Sinn Féin MEP, Martina Anderson has called on Airlines to comply fully with the spirit and the letter of the criteria for compensating travelers who are inconvenienced by undue schedule delays.
Martina Anderson said:
“I have recently been made aware that some European airlines are refusing to pay customers delayed-flight compensation to which they are entitled. This flouting of consumer rights should not be tolerated and I have corresponded with the European Commissioner for Transport, Siim Kallas in this regard.
“In October 2012 the European Court of Justice ruled that if a flight arrives with a delay of 3 hours or more, the passengers are entitled to compensation. Only when the delay is caused by ‘exceptional circumstances’ such as strikes or natural disasters are the airlines exempted from paying the compensation.
‘Unfortunately however, airlines are frequently citing the ‘exceptional circumstances’ clause in cases which are anything but, in order to avoid paying out compensation to those inconvenienced passengers.
‘In 2008, the European Court of Justice (ECJ) ruled that technical problems, often cited by airlines as an ‘exceptional circumstance’ are not enough to exclude liability for compensation under the EU rules unless they ‘stem from events which by their nature and origin are not inherent in the normal exercise of the activity of the air carrier concerned.’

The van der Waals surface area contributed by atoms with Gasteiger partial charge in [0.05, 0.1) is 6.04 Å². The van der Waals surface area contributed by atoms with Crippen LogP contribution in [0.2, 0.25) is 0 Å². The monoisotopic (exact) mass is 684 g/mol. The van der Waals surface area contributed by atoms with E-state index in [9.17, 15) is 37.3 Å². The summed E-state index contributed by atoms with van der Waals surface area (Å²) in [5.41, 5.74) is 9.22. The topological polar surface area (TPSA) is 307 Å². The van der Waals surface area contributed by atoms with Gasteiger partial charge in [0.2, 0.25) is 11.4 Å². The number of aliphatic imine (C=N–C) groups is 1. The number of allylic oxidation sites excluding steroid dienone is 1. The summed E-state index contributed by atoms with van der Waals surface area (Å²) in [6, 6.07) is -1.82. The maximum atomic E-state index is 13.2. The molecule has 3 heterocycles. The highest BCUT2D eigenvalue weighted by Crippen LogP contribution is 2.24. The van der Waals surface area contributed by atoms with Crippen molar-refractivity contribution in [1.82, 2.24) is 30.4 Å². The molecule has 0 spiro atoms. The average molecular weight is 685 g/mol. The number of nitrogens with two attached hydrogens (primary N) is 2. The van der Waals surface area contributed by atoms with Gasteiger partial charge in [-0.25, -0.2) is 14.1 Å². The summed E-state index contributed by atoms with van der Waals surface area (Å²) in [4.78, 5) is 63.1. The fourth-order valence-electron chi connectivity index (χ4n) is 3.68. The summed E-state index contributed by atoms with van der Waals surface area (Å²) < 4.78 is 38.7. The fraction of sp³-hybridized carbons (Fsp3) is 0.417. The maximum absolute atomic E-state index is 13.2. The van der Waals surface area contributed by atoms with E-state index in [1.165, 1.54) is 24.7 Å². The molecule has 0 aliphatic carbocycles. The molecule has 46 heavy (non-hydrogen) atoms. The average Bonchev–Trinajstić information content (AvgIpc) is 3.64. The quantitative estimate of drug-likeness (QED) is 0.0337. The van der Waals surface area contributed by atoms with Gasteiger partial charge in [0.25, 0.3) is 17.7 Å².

“Nevertheless, airlines in Europe have continued to circumvent the meaning of this clause to excuse themselves from paying compensation, citing technical or mechanical issues.
“I have been contacted by a constituent who endured a 27 hour flight delay from Heathrow to Belfast and was refused compensation. The airline cited ‘exceptional circumstances’ due to a technical problem with another plane which caused the delay.
“Mechanical problems should not be considered as exceptional; it is the airlines responsibility to ensure proper maintenance procedures are carried out to detect mechanical problems that may cause undue delay and it is disingenuous of them to exploit technical problems with another aircraft to justify extensive delays.
“I welcome the Commission’s announcement of new proposals earlier this year to tighten up these ‘grey areas’ in the Regulation. In the meantime, it is important that consumers remain vigilant against any deception by the airlines and pursue any compensation to which they feel entitled.
“If you feel aggrieved, I would advise anyone to contact the relevant Enforcement Body. In the North it is the Civil Aviation Authority and in the South, the Commission for Aviation Regulation. These bodies can provide assistance for consumers in bringing complaints against airlines by whom they feel mistreated.’